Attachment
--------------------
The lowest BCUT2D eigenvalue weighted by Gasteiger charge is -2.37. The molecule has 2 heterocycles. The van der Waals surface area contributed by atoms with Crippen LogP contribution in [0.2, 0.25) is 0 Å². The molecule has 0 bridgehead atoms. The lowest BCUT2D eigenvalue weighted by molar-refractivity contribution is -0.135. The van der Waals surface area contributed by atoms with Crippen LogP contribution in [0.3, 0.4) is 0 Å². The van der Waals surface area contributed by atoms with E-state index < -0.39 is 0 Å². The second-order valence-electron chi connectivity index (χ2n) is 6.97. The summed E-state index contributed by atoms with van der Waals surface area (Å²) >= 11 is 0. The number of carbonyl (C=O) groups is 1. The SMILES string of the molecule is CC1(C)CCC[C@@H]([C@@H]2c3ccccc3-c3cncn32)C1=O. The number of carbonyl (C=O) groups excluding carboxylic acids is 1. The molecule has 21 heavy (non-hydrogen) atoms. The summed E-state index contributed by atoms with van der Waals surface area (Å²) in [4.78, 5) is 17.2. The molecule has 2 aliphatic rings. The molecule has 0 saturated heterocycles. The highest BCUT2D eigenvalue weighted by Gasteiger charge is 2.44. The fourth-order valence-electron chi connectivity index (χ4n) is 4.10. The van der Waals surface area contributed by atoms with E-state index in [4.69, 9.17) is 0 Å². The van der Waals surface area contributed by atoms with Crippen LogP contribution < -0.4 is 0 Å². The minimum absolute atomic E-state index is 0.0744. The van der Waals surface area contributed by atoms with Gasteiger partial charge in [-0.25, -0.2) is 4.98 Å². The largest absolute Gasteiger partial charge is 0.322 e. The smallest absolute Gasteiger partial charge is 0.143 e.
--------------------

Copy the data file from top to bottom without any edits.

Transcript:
The lowest BCUT2D eigenvalue weighted by Gasteiger charge is -2.37. The molecule has 2 heterocycles. The van der Waals surface area contributed by atoms with Crippen LogP contribution in [0.2, 0.25) is 0 Å². The molecule has 0 bridgehead atoms. The lowest BCUT2D eigenvalue weighted by molar-refractivity contribution is -0.135. The van der Waals surface area contributed by atoms with Crippen LogP contribution in [0.3, 0.4) is 0 Å². The van der Waals surface area contributed by atoms with E-state index < -0.39 is 0 Å². The second-order valence-electron chi connectivity index (χ2n) is 6.97. The summed E-state index contributed by atoms with van der Waals surface area (Å²) >= 11 is 0. The number of carbonyl (C=O) groups is 1. The SMILES string of the molecule is CC1(C)CCC[C@@H]([C@@H]2c3ccccc3-c3cncn32)C1=O. The number of carbonyl (C=O) groups excluding carboxylic acids is 1. The molecule has 21 heavy (non-hydrogen) atoms. The summed E-state index contributed by atoms with van der Waals surface area (Å²) in [4.78, 5) is 17.2. The molecule has 2 aliphatic rings. The molecule has 0 saturated heterocycles. The highest BCUT2D eigenvalue weighted by Gasteiger charge is 2.44. The fourth-order valence-electron chi connectivity index (χ4n) is 4.10. The van der Waals surface area contributed by atoms with E-state index in [4.69, 9.17) is 0 Å². The van der Waals surface area contributed by atoms with Crippen LogP contribution < -0.4 is 0 Å². The minimum absolute atomic E-state index is 0.0744. The van der Waals surface area contributed by atoms with Gasteiger partial charge in [-0.25, -0.2) is 4.98 Å². The largest absolute Gasteiger partial charge is 0.322 e. The smallest absolute Gasteiger partial charge is 0.143 e.